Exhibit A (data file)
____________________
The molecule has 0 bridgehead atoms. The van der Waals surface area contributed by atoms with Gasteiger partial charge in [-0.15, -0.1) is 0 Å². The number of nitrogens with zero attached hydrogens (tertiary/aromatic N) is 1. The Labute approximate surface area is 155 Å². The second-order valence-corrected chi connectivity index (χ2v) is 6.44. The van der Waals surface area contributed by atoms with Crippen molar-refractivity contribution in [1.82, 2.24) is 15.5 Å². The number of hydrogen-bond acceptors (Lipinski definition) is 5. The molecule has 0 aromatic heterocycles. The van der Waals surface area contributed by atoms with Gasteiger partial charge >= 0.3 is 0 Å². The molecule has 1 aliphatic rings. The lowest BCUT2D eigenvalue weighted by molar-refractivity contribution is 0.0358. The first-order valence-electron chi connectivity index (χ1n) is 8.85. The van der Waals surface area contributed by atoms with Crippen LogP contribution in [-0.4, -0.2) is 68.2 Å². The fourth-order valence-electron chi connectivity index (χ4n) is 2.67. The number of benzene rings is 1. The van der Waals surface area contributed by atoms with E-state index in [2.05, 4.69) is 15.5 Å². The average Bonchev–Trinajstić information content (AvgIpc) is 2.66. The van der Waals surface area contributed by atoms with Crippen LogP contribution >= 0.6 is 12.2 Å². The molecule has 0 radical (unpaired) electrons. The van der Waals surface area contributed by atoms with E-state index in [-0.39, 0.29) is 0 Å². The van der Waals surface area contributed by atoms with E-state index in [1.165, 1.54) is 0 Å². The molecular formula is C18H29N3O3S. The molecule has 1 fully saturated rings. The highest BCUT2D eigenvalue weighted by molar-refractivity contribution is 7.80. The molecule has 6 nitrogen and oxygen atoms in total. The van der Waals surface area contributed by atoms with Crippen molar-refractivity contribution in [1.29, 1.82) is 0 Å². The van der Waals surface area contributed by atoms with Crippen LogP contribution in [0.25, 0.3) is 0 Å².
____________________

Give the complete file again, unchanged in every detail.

The molecule has 0 bridgehead atoms. The van der Waals surface area contributed by atoms with Gasteiger partial charge in [-0.15, -0.1) is 0 Å². The number of nitrogens with zero attached hydrogens (tertiary/aromatic N) is 1. The Labute approximate surface area is 155 Å². The second-order valence-corrected chi connectivity index (χ2v) is 6.44. The van der Waals surface area contributed by atoms with Crippen molar-refractivity contribution in [1.82, 2.24) is 15.5 Å². The number of hydrogen-bond acceptors (Lipinski definition) is 5. The molecule has 0 aromatic heterocycles. The van der Waals surface area contributed by atoms with Gasteiger partial charge >= 0.3 is 0 Å². The molecule has 1 aliphatic rings. The lowest BCUT2D eigenvalue weighted by molar-refractivity contribution is 0.0358. The first-order valence-electron chi connectivity index (χ1n) is 8.85. The van der Waals surface area contributed by atoms with Crippen LogP contribution in [-0.4, -0.2) is 68.2 Å². The fourth-order valence-electron chi connectivity index (χ4n) is 2.67. The number of benzene rings is 1. The van der Waals surface area contributed by atoms with E-state index in [2.05, 4.69) is 15.5 Å². The average Bonchev–Trinajstić information content (AvgIpc) is 2.66. The van der Waals surface area contributed by atoms with Crippen LogP contribution >= 0.6 is 12.2 Å². The molecule has 0 radical (unpaired) electrons. The van der Waals surface area contributed by atoms with E-state index in [-0.39, 0.29) is 0 Å². The van der Waals surface area contributed by atoms with E-state index in [1.165, 1.54) is 0 Å². The molecular formula is C18H29N3O3S. The molecule has 1 fully saturated rings. The highest BCUT2D eigenvalue weighted by molar-refractivity contribution is 7.80. The molecule has 6 nitrogen and oxygen atoms in total. The van der Waals surface area contributed by atoms with Crippen molar-refractivity contribution in [1.29, 1.82) is 0 Å². The van der Waals surface area contributed by atoms with Crippen LogP contribution in [0.25, 0.3) is 0 Å².